| I crawled into the hole, which after a few
feet opened into narrow canyon which progressively stepped higher and
higher until I was stopped by a slot at the top of the canyon. I was
stopped by a large nodule of limestone on the right wall, and vowed to
return with a hammer, since I could see a drop-off of 10 feet or so on
the other side. Peg called and we continued out of the cave, marking
the lead with a cairn.
(click image to enlarge)
– On July 18 we returned and at the entrance began a resurvey of the D4
section, due to lost survey stations and notes that we found difficult
to read. The survey crew stayed the same with Peggy sketching, Tony
reading instruments and me as tape.
Despite the difficulty of
we managed to survey to our initial survey station and tied "AA" (our
survey line that went out into Alice’s Restaurant) into "A" (231 feet
of survey). Peg was totally brain fried, so we moved on to check the
previous trip’s lead. Thinking one small knob was stopping me I had
brought a baby sledge along. Once back to the slot, I banged on the
offending bedrock only to hear it reverberate around me and chip stone
into my ear.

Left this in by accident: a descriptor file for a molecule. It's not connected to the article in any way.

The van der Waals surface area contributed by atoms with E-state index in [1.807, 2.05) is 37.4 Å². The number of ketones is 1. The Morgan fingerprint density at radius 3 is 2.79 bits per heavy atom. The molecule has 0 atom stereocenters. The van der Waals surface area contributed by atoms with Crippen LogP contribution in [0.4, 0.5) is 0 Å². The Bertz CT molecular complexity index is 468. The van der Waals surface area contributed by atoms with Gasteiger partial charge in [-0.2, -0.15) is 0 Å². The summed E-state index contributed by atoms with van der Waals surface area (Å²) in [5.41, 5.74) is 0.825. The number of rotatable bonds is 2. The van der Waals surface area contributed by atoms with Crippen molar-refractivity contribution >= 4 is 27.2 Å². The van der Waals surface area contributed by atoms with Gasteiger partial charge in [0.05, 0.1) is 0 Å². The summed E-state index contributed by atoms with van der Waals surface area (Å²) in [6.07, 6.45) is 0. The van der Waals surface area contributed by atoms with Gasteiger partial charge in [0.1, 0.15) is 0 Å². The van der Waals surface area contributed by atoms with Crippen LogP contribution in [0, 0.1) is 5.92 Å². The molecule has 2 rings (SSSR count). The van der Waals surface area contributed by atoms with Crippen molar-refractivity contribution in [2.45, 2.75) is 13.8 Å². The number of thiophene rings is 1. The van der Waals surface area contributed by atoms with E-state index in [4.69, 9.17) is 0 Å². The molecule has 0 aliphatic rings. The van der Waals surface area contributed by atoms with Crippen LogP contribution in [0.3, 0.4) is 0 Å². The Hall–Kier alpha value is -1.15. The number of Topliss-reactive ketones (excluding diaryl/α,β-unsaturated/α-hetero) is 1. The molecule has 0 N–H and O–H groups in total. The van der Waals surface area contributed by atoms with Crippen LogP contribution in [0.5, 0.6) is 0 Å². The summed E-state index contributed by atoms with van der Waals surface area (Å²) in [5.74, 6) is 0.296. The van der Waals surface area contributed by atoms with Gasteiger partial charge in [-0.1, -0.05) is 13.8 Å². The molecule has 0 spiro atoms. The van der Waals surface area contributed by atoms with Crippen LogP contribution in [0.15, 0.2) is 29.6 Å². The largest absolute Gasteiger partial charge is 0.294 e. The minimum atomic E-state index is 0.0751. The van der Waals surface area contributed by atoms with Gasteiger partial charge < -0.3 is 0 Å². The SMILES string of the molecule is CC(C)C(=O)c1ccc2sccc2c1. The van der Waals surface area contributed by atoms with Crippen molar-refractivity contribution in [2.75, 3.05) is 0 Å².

Taking another look, I jammed myself into the slot and
after a 10 minute struggle managed to slide through.
through the slot the canyon continues, with a Y intersection. Taking
the right passage the canyon narrows and drops. After about thirty feet
I looked up to see a large chunk of coral sticking out from across a
20-foot dome. I muttered a loud "Wow" and called to Tony and Peg that
the slot was worth the effort. We continued to scoop for about 30
minutes with no end in sight. After "Mantelpiece Dome," the passage
continues as 30-foot-high canyon to a sediment fill climb, after which
it drops to a speleothem-congested crawl. Further ahead is a junction,
with passage running in both directions into the darkness. On this trip
we took the left-hand passage, and went until we discovered four
columns in a perfect row about 4 feet high, which were eventually named
“The King and His Court.” One note is that on this trip the temperature
suffered an abrupt and sudden change; once we reached the higher level,
the temperature rose significantly.
The tight slot in the canyon has
been named “Saint Peter’s Slot” because, like its namesake who guards
the gates of Heaven, it only lets certain people through. Peggy
sometimes calls it by another name – “The Icky Thing.”
(click image to enlarge)